The fight between video giant incumbent YouTube and video giant insurgent Facebook is the latest front in the battle for digital advertising supremacy. And the impact of this competition should prove bountiful for brands around the world as video grabs an ever-larger share of the advertising budget.
In the Asia-Pacific region, online video is already claiming a substantial share of advertising spend. In Australia alone, video advertising is more than double the total cinema ad spend and is expected to reach almost half the size of the pay-TV ad market in short order.
The online video advertising market is proving just as robust in the wider region, too, said Sam Smith managing director of Australian digital-branding operation TubeMogul. “We’ve seen rising activity in every Southeast Asian market also over the past year,” he said. “Markets like Singapore and Taiwan are pacing ahead, which is not surprising. We’ve also been pleasantly surprised with Thailand and the Philippines ramping up video ads.”
Competition Heats Up
According to Smith, local brands throughout the region are harnessing the power of video to build emotional connections with consumers. And for many Asian markets, he noted, mobile is not only the first screen but the only screen, which is making automated mobile video particularly effective.
“Facebook is a powerful platform with huge daily audiences, and we believe social video will be very strong for brands as they seek to get their video ads in front of consumers,” Smith said.
That said, Smith said he believes that marketers are wasting their time focusing on the rivalry between Facebook and YouTube, suggesting they’re missing the larger point of what’s happening in video and how the platform mix is changing.
“The competition for brand budgets in digital video advertising will be intense in the next few years as brands adjust allocations of money across all the screens, including television, outdoor, and cinema,” he said.
Selecting The Right Video Platform
According to Spiro Pissas, commercial director at 5-year-old Boom Video, Facebook and YouTube need to be thought of and treated differently.
While YouTube and its multichannel network analyse the content and make recommendations on discovery techniques and building audiences for a video, Facebook has helped move the market forward by sharing and almost enforcing what works best on its platform, he said.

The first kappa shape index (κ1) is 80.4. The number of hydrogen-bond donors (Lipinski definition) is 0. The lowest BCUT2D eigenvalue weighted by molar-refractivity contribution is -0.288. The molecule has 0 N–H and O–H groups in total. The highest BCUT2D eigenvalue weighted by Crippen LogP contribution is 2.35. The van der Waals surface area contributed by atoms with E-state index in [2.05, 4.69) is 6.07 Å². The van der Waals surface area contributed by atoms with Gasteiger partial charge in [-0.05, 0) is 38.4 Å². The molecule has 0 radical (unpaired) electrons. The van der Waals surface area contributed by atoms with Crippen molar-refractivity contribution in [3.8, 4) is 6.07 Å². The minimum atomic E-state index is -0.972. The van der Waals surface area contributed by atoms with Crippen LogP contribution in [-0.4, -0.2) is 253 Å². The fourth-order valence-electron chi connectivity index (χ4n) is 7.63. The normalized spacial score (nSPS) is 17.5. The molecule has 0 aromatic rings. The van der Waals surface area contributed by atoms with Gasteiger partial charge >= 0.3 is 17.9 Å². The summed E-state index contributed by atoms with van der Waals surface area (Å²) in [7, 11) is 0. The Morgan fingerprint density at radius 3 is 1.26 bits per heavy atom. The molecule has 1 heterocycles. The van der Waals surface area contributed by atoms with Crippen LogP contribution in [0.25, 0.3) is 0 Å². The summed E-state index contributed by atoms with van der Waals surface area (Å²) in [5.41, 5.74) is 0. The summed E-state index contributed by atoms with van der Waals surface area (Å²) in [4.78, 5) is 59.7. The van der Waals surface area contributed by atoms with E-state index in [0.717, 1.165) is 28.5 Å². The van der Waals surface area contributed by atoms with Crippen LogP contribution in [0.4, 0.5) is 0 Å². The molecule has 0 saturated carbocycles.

“We’ll probably see a situation where brands may need to create bespoke content for the platforms of their choice based on the purpose of their video--for example, views, shares or commercial intent,” Pissas said.
Predictions about the end of YouTube’s reign in the face of Facebook’s video push appear a little self-serving, too, he added.
“It’s not as simple as comparing apples with apples,” Pissas said. “One is auto-play and counted as a view after three seconds, and the other is a lean-forward, click-to-play experience. But it’s clear YouTube is no longer the only big video player in town and is likely to lose some share.”
Pissas also confirmed that Facebook’s decision effectively to force users to upload videos into its native player by penalising “incompatible formats” is having an impact.
“Our YouTube content creators experience better results, in terms of views and shares, when using the Facebook native player,” Pissas said. “Unfortunately for the creators, they don’t receive any reward for their efforts to create this content that feeds Facebook.”
Instead, he said, they can cleverly use this strategy to build an audience back to their YouTube channel, where that audience can be monetised.
No More ‘Spray And Play’
Nathan Musson, founder of digital agency 123Findme.com, shared Pissas’s assessment about both the impact of Facebook’s approach as well as the need for marketers to treat each platform uniquely.
But he also identified a more immediate problem: Many marketers are still struggling with the very concept of video, let alone worrying about how best to distribute it.
“Australian marketers are still largely blasting everyone with the same message,” Musson said. “This is the 30-second television ad spot legacy, and it’s the fault of older-style agencies. Load them up, increase the spend, and hope for more hits–it’s spray and play.”
According to Musson, brands should use all digital channels available to them to put the right “personalised” message in front of their customers at the optimal time.
“Video is what we want now–inform and entertain me,” he said. “Basically, consumers are saying, ‘I’ll give you a split second--make the most of it.’”
In this vast and fragmented online environment, the latest challenge for marketers is not only to develop immediately arresting online video content, but also to place it in the right channel at the right time. And as Facebook edges into YouTube’s share of video advertising, marketers need to renew and refine their social media strategies and spend–fast.